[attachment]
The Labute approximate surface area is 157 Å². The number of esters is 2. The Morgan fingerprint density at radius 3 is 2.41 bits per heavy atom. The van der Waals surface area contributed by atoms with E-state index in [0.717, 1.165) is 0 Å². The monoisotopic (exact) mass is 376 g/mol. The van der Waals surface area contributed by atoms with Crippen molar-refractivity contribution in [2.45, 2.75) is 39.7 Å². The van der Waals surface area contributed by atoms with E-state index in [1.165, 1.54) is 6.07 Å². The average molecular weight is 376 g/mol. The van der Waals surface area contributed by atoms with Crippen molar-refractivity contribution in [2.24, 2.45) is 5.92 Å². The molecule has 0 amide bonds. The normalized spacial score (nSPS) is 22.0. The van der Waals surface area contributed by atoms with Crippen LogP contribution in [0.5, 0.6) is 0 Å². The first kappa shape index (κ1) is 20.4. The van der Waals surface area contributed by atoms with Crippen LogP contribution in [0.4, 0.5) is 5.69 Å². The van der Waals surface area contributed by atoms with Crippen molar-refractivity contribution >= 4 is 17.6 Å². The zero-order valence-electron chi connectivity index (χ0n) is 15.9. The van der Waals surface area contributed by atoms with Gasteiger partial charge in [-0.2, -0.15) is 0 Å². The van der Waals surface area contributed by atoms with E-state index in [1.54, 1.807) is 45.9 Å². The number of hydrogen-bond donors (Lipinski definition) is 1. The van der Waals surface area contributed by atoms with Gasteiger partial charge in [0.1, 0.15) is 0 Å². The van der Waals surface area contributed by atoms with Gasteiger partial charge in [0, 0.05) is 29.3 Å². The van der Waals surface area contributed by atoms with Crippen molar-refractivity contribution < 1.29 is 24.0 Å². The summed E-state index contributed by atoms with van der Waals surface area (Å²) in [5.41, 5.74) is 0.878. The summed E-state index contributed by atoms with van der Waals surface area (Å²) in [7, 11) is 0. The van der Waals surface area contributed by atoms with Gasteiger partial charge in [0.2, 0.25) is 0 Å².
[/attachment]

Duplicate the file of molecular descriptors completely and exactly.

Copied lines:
The Labute approximate surface area is 157 Å². The number of esters is 2. The Morgan fingerprint density at radius 3 is 2.41 bits per heavy atom. The van der Waals surface area contributed by atoms with E-state index in [0.717, 1.165) is 0 Å². The monoisotopic (exact) mass is 376 g/mol. The van der Waals surface area contributed by atoms with Crippen molar-refractivity contribution in [2.45, 2.75) is 39.7 Å². The van der Waals surface area contributed by atoms with E-state index in [1.165, 1.54) is 6.07 Å². The average molecular weight is 376 g/mol. The van der Waals surface area contributed by atoms with Crippen molar-refractivity contribution in [2.24, 2.45) is 5.92 Å². The molecule has 0 amide bonds. The normalized spacial score (nSPS) is 22.0. The van der Waals surface area contributed by atoms with Crippen LogP contribution in [0.5, 0.6) is 0 Å². The first kappa shape index (κ1) is 20.4. The van der Waals surface area contributed by atoms with Crippen LogP contribution in [0.4, 0.5) is 5.69 Å². The van der Waals surface area contributed by atoms with Crippen molar-refractivity contribution >= 4 is 17.6 Å². The zero-order valence-electron chi connectivity index (χ0n) is 15.9. The van der Waals surface area contributed by atoms with Gasteiger partial charge in [-0.2, -0.15) is 0 Å². The van der Waals surface area contributed by atoms with E-state index in [1.54, 1.807) is 45.9 Å². The number of hydrogen-bond donors (Lipinski definition) is 1. The van der Waals surface area contributed by atoms with Gasteiger partial charge in [0.1, 0.15) is 0 Å². The van der Waals surface area contributed by atoms with Gasteiger partial charge in [0, 0.05) is 29.3 Å². The van der Waals surface area contributed by atoms with Crippen molar-refractivity contribution < 1.29 is 24.0 Å². The summed E-state index contributed by atoms with van der Waals surface area (Å²) in [5.41, 5.74) is 0.878. The summed E-state index contributed by atoms with van der Waals surface area (Å²) in [7, 11) is 0. The van der Waals surface area contributed by atoms with Gasteiger partial charge in [0.2, 0.25) is 0 Å².